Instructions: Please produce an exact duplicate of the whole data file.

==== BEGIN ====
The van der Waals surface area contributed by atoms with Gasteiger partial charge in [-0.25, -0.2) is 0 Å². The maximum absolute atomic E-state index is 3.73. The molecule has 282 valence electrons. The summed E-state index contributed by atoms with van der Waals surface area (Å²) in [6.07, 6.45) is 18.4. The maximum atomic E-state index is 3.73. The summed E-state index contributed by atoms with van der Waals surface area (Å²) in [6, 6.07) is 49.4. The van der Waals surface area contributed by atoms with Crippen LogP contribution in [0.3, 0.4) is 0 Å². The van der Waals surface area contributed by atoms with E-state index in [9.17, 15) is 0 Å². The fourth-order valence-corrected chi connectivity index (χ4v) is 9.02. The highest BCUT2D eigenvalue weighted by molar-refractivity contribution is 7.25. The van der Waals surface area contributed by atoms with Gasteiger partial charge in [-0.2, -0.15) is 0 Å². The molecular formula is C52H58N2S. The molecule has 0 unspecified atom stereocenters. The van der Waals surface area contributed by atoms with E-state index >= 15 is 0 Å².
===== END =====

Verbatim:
The van der Waals surface area contributed by atoms with Gasteiger partial charge in [-0.25, -0.2) is 0 Å². The maximum absolute atomic E-state index is 3.73. The molecule has 282 valence electrons. The summed E-state index contributed by atoms with van der Waals surface area (Å²) in [6.07, 6.45) is 18.4. The maximum atomic E-state index is 3.73. The summed E-state index contributed by atoms with van der Waals surface area (Å²) in [6, 6.07) is 49.4. The van der Waals surface area contributed by atoms with Crippen LogP contribution in [0.3, 0.4) is 0 Å². The van der Waals surface area contributed by atoms with E-state index in [9.17, 15) is 0 Å². The fourth-order valence-corrected chi connectivity index (χ4v) is 9.02. The highest BCUT2D eigenvalue weighted by molar-refractivity contribution is 7.25. The van der Waals surface area contributed by atoms with Gasteiger partial charge in [-0.2, -0.15) is 0 Å². The molecular formula is C52H58N2S. The molecule has 0 unspecified atom stereocenters. The van der Waals surface area contributed by atoms with E-state index >= 15 is 0 Å².